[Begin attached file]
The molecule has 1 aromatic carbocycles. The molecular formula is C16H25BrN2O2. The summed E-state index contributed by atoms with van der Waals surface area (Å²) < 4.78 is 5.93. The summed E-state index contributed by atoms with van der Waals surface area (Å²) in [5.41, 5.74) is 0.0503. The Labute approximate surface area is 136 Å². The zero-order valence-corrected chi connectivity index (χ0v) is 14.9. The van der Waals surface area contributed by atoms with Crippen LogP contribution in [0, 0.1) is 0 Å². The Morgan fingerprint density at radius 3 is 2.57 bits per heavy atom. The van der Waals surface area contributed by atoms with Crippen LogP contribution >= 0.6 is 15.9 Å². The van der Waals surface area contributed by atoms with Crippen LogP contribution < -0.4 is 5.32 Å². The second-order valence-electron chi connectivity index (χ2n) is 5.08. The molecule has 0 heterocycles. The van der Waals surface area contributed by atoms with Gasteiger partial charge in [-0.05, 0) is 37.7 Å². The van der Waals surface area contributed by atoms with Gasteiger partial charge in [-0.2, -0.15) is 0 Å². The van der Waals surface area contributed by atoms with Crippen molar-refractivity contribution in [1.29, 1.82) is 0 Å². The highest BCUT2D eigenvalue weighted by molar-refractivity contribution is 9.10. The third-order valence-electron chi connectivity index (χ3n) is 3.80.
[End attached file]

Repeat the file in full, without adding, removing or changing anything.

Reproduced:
The molecule has 1 aromatic carbocycles. The molecular formula is C16H25BrN2O2. The summed E-state index contributed by atoms with van der Waals surface area (Å²) < 4.78 is 5.93. The summed E-state index contributed by atoms with van der Waals surface area (Å²) in [5.41, 5.74) is 0.0503. The Labute approximate surface area is 136 Å². The zero-order valence-corrected chi connectivity index (χ0v) is 14.9. The van der Waals surface area contributed by atoms with Crippen LogP contribution in [0, 0.1) is 0 Å². The Morgan fingerprint density at radius 3 is 2.57 bits per heavy atom. The van der Waals surface area contributed by atoms with Crippen LogP contribution >= 0.6 is 15.9 Å². The van der Waals surface area contributed by atoms with Crippen LogP contribution < -0.4 is 5.32 Å². The second-order valence-electron chi connectivity index (χ2n) is 5.08. The molecule has 0 heterocycles. The van der Waals surface area contributed by atoms with Gasteiger partial charge in [-0.05, 0) is 37.7 Å². The van der Waals surface area contributed by atoms with Gasteiger partial charge in [-0.2, -0.15) is 0 Å². The van der Waals surface area contributed by atoms with Crippen molar-refractivity contribution in [1.29, 1.82) is 0 Å². The highest BCUT2D eigenvalue weighted by molar-refractivity contribution is 9.10. The third-order valence-electron chi connectivity index (χ3n) is 3.80.